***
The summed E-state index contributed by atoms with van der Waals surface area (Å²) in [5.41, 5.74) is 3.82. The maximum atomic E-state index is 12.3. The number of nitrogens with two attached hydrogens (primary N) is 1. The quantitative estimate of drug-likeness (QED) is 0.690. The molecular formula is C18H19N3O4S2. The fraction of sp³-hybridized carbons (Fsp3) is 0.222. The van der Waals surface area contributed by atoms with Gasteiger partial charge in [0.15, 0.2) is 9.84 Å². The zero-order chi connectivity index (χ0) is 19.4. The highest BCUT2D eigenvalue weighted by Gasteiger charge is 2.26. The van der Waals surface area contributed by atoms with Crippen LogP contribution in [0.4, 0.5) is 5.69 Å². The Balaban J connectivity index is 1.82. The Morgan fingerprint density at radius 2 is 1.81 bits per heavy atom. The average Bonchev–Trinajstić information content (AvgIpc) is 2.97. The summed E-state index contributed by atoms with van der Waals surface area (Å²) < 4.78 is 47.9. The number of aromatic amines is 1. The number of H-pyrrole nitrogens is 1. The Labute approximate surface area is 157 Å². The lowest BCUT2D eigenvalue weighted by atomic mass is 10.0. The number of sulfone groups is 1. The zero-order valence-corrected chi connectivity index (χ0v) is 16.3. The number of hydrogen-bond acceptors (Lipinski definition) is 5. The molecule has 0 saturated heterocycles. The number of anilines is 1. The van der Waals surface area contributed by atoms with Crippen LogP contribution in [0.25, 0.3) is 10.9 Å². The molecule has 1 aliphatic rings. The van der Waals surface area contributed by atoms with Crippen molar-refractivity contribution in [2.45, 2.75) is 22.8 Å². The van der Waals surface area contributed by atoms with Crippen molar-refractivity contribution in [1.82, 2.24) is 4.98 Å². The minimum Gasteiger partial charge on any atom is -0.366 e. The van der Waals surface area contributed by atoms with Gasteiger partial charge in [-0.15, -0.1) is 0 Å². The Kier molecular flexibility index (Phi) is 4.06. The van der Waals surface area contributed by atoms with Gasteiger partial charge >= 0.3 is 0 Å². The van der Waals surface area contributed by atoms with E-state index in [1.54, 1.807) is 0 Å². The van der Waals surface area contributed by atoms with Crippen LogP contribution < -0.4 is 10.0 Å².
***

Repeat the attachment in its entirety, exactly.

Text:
The summed E-state index contributed by atoms with van der Waals surface area (Å²) in [5.41, 5.74) is 3.82. The maximum atomic E-state index is 12.3. The number of nitrogens with two attached hydrogens (primary N) is 1. The quantitative estimate of drug-likeness (QED) is 0.690. The molecular formula is C18H19N3O4S2. The fraction of sp³-hybridized carbons (Fsp3) is 0.222. The van der Waals surface area contributed by atoms with Gasteiger partial charge in [0.15, 0.2) is 9.84 Å². The zero-order chi connectivity index (χ0) is 19.4. The highest BCUT2D eigenvalue weighted by Gasteiger charge is 2.26. The van der Waals surface area contributed by atoms with Crippen LogP contribution in [0.4, 0.5) is 5.69 Å². The Balaban J connectivity index is 1.82. The Morgan fingerprint density at radius 2 is 1.81 bits per heavy atom. The average Bonchev–Trinajstić information content (AvgIpc) is 2.97. The summed E-state index contributed by atoms with van der Waals surface area (Å²) < 4.78 is 47.9. The number of aromatic amines is 1. The number of H-pyrrole nitrogens is 1. The Labute approximate surface area is 157 Å². The lowest BCUT2D eigenvalue weighted by atomic mass is 10.0. The number of sulfone groups is 1. The zero-order valence-corrected chi connectivity index (χ0v) is 16.3. The number of hydrogen-bond acceptors (Lipinski definition) is 5. The molecule has 0 saturated heterocycles. The number of anilines is 1. The van der Waals surface area contributed by atoms with Crippen LogP contribution in [0.25, 0.3) is 10.9 Å². The molecule has 1 aliphatic rings. The van der Waals surface area contributed by atoms with Crippen molar-refractivity contribution in [2.45, 2.75) is 22.8 Å². The van der Waals surface area contributed by atoms with Crippen molar-refractivity contribution in [1.82, 2.24) is 4.98 Å². The minimum Gasteiger partial charge on any atom is -0.366 e. The van der Waals surface area contributed by atoms with Gasteiger partial charge in [-0.15, -0.1) is 0 Å². The Kier molecular flexibility index (Phi) is 4.06. The van der Waals surface area contributed by atoms with Gasteiger partial charge >= 0.3 is 0 Å². The van der Waals surface area contributed by atoms with E-state index in [1.54, 1.807) is 0 Å². The van der Waals surface area contributed by atoms with Crippen LogP contribution < -0.4 is 10.0 Å².